Allergan Inc. paid kickbacks to induce prescriptions of the pharmaceutical company’s eye care drugs, according to allegations raised in a lawsuit unsealed on December 17, 2013 in federal court in Philadelphia. The lawsuit alleges that Allergan provided illegal inducements to eye care professionals throughout the United States, including business consulting services through its team of Eye Care Business Advisors, and that Allergan explicitly requested that in exchange for those benefits, eye doctors and optometrists prescribe Allergan’s drugs.

According to the complaint, Allergan touted that its free consulting services would boost the profitability of eye care professionals’ practices by, among other things, advising practices on how to target patients with “dry eye” and prescribe Allergan’s blockbuster drug RESTASIS®, as opposed to significantly less expensive treatment alternatives. According to the complaint, the Eye Care Business Advisors were part of an array of valuable services that Allergan provided to eye care professionals in order to persuade them to prescribe a host of eye care products. These products were paid for by the Medicare and Medicaid health insurance programs.

The complaint was filed under the qui tam, or whistleblower provisions of the False Claims Act. This Act encourages private citizens to come forward and report fraud against the government by allowing them to sue on behalf of the government and receive a share of any government recovery. Under the law, 70 percent of any recovery goes back to federal and state treasuries.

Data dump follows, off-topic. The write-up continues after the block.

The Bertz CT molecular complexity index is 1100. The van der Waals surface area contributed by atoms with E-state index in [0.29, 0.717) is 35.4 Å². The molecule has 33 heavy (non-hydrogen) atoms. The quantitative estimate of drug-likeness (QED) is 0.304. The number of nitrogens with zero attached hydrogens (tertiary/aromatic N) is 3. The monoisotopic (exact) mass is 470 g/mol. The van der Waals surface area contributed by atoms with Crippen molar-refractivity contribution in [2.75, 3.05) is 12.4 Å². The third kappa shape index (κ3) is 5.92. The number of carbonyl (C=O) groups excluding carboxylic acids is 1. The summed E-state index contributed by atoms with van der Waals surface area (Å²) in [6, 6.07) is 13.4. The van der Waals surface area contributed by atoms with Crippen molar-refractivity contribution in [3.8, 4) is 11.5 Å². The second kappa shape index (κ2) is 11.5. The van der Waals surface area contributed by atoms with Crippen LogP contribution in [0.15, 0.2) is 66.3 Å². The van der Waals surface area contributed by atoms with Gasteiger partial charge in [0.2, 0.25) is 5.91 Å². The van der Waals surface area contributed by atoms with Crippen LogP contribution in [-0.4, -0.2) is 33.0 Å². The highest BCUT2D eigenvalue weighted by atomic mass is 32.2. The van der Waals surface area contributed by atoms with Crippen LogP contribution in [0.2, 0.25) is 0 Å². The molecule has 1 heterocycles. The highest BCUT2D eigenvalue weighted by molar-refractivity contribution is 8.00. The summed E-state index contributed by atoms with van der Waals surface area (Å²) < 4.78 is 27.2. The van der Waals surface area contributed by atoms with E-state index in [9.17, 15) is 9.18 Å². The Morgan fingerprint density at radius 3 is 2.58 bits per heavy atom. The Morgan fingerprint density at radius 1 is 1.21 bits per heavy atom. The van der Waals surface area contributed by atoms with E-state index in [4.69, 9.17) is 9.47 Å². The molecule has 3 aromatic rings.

“Patients deserve to know that their medical professional is making decisions based on their best interests and not because a drug company is offering incentives to steer patients to specific drugs,” said Pietragallo Gordon attorney Marc S. Raspanti. “We look forward to prosecuting this case to a successful conclusion for federal and state taxpayers and for all of us who are concerned about the integrity of medical decision-making in this country,” said David Chizewer of Goldberg Kohn. “It is rare for successful, well-respected physicians to blow the whistle on the health care industry,” says Raspanti’s partner, Michael Morse.

“We are proud to represent our clients who not only run one of the most prestigious eye care practices in the Philadelphia area, but had the rare courage and integrity to come forward and report Allergan’s practices,” said Pietragallo Gordon’s Pamela Brecht. “The False Claims Act provides private law firms with the unique opportunity to litigate and vindicate the interests of federal and state governments, and we intend to do just that,” commented Chizewer’s partner, Matthew Organ.

The lawsuit is captioned United States ex rel. Nevyas, et al. v. Allergan, Inc., No. 09-0432 (E.D. Pa.). The claims asserted against the defendants are allegations only; there has been no determination of liability.

HMA And EmCare Face A One-Two Punch In National Whistleblower Lawsuit By Large ER Physician Group

Tuesday, January 7th, 2014

On December 30, 2013, the United States District Court for the Western District of North Carolina, in response to a Department of Justice motion, unsealed a whistleblower lawsuit filed by North Carolina Emergency Room Physicians against Health Management Associates and Emergency Medical Services Corporation (“EmCare”). The “qui tam” whistleblower lawsuit was filed in Charlotte, North Carolina in 2010 by Thomas L. Mason, M.D., Steven G. Folstad, M.D. and Mid-Atlantic Emergency Medical Associates, PA (“MEMA”), a large physician-owned practice providing high quality emergency and acute medical care throughout greater Charlotte and the Piedmont area of North Carolina. MEMA had held the ER physician services contracts at two HMA hospitals in North Carolina for more than a decade.